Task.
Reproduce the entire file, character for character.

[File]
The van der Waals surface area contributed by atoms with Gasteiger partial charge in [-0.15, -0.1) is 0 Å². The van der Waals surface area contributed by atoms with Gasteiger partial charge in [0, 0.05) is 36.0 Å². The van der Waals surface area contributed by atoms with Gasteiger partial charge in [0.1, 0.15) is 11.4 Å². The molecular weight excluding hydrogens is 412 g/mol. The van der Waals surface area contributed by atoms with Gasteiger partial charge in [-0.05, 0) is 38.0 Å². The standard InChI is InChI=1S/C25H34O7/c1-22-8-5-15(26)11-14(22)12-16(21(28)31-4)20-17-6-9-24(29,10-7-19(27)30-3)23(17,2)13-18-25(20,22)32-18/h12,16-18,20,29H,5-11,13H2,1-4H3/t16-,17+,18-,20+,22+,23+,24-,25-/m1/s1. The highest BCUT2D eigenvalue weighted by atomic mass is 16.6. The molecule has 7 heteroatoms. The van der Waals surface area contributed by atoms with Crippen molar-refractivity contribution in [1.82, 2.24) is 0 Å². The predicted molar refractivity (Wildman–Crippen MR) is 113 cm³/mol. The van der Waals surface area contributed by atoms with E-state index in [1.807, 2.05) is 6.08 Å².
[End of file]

The van der Waals surface area contributed by atoms with Gasteiger partial charge in [-0.15, -0.1) is 0 Å². The van der Waals surface area contributed by atoms with Gasteiger partial charge in [0, 0.05) is 36.0 Å². The van der Waals surface area contributed by atoms with Gasteiger partial charge in [0.1, 0.15) is 11.4 Å². The molecular weight excluding hydrogens is 412 g/mol. The van der Waals surface area contributed by atoms with Gasteiger partial charge in [-0.05, 0) is 38.0 Å². The standard InChI is InChI=1S/C25H34O7/c1-22-8-5-15(26)11-14(22)12-16(21(28)31-4)20-17-6-9-24(29,10-7-19(27)30-3)23(17,2)13-18-25(20,22)32-18/h12,16-18,20,29H,5-11,13H2,1-4H3/t16-,17+,18-,20+,22+,23+,24-,25-/m1/s1. The highest BCUT2D eigenvalue weighted by atomic mass is 16.6. The molecule has 7 heteroatoms. The van der Waals surface area contributed by atoms with Crippen molar-refractivity contribution in [1.82, 2.24) is 0 Å². The predicted molar refractivity (Wildman–Crippen MR) is 113 cm³/mol. The van der Waals surface area contributed by atoms with E-state index in [1.807, 2.05) is 6.08 Å².